Can handshake-free zones limit the spread of disease?

Using lessons from smoking bans, health care facilities should consider instituting "handshake-free zones."

Can handshake-free zones limit the spread of disease?
Can handshake-free zones limit the spread of disease?

HealthDay News – Regulations restricting handshakes in a health care setting, along with more robust hand hygiene programs, may help limit the spread of disease, according to researchers.

“The handshake represents a deeply established social custom,” wrote Mark Sklansky, MD, and colleagues, in the Journal of the American Medical Association. “In recent years, however, there has been increasing recognition of the importance of hands as vectors for infection, leading to formal recommendations and policies regarding hand hygiene in hospitals and other health care facilities.”

The authors propose that lessons from smoking bans should be applied to handshakes. Given that warnings of smoking's harms and subsequent bans were able to cut a deeply entrenched habit, the same may be possible with handshakes. "Handshake-free zones" should be established along with educational programs and signage.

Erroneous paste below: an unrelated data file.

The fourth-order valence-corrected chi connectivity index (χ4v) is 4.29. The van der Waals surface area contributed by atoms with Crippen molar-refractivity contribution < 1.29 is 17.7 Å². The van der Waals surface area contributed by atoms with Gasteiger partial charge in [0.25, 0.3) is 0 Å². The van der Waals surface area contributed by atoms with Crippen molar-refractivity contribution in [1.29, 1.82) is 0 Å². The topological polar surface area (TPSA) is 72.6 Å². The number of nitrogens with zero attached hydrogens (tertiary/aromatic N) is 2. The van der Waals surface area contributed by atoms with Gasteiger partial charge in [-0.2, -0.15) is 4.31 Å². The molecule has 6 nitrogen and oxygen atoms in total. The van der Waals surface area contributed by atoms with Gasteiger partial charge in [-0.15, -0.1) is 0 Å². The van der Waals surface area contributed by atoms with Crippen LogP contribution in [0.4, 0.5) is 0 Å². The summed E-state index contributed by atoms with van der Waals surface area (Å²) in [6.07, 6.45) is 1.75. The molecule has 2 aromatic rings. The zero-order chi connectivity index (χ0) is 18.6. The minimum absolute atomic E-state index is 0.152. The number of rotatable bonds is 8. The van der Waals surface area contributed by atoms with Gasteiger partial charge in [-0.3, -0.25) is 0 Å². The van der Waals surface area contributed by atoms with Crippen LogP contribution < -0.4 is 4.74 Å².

"Removing the handshake from the health care setting may ultimately become recognized as an important way to protect the health of patients and caregivers, rather than as a personal insult to whoever refuses another's hand," wrote the researchers.


They also suggested developing an alternative gesture for greetings and promoting it's adoption with media and educational programs.

References

  1. Sklansky, M et al. JAMA. 2014; doi:  doi:10.1001/jama.2014.4675.
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